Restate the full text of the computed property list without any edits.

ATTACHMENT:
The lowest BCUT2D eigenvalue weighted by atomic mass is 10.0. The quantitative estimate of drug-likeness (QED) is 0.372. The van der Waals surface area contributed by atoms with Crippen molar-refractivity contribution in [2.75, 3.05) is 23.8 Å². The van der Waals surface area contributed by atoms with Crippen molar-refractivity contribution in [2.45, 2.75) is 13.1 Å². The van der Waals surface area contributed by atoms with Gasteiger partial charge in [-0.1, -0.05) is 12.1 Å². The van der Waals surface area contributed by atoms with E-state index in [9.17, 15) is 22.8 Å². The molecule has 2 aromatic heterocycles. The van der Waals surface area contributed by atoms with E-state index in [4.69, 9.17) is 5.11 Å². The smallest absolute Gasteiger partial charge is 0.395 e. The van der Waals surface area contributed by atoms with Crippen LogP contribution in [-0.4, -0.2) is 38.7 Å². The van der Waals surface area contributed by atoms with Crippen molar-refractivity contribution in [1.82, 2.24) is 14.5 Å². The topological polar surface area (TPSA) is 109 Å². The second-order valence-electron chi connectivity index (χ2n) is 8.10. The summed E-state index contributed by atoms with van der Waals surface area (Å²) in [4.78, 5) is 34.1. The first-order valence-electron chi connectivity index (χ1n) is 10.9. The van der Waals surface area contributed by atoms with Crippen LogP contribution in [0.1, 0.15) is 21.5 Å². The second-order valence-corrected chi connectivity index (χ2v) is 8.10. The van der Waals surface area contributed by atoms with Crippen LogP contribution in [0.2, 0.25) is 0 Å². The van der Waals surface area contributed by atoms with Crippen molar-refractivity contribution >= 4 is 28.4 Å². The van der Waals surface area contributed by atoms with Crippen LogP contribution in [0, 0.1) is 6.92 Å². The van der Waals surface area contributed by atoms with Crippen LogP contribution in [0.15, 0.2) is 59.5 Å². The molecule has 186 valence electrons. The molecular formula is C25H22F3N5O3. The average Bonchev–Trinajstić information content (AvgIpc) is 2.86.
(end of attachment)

The lowest BCUT2D eigenvalue weighted by atomic mass is 10.0. The quantitative estimate of drug-likeness (QED) is 0.372. The van der Waals surface area contributed by atoms with Crippen molar-refractivity contribution in [2.75, 3.05) is 23.8 Å². The van der Waals surface area contributed by atoms with Crippen molar-refractivity contribution in [2.45, 2.75) is 13.1 Å². The van der Waals surface area contributed by atoms with Gasteiger partial charge in [-0.1, -0.05) is 12.1 Å². The van der Waals surface area contributed by atoms with E-state index in [9.17, 15) is 22.8 Å². The molecule has 2 aromatic heterocycles. The van der Waals surface area contributed by atoms with E-state index in [4.69, 9.17) is 5.11 Å². The smallest absolute Gasteiger partial charge is 0.395 e. The van der Waals surface area contributed by atoms with Crippen LogP contribution in [-0.4, -0.2) is 38.7 Å². The van der Waals surface area contributed by atoms with Crippen molar-refractivity contribution in [1.82, 2.24) is 14.5 Å². The topological polar surface area (TPSA) is 109 Å². The second-order valence-electron chi connectivity index (χ2n) is 8.10. The summed E-state index contributed by atoms with van der Waals surface area (Å²) in [4.78, 5) is 34.1. The first-order valence-electron chi connectivity index (χ1n) is 10.9. The van der Waals surface area contributed by atoms with Crippen LogP contribution in [0.1, 0.15) is 21.5 Å². The second-order valence-corrected chi connectivity index (χ2v) is 8.10. The van der Waals surface area contributed by atoms with Crippen LogP contribution in [0.2, 0.25) is 0 Å². The van der Waals surface area contributed by atoms with Crippen molar-refractivity contribution >= 4 is 28.4 Å². The van der Waals surface area contributed by atoms with Crippen LogP contribution in [0, 0.1) is 6.92 Å². The van der Waals surface area contributed by atoms with Crippen LogP contribution in [0.15, 0.2) is 59.5 Å². The molecule has 186 valence electrons. The molecular formula is C25H22F3N5O3. The average Bonchev–Trinajstić information content (AvgIpc) is 2.86.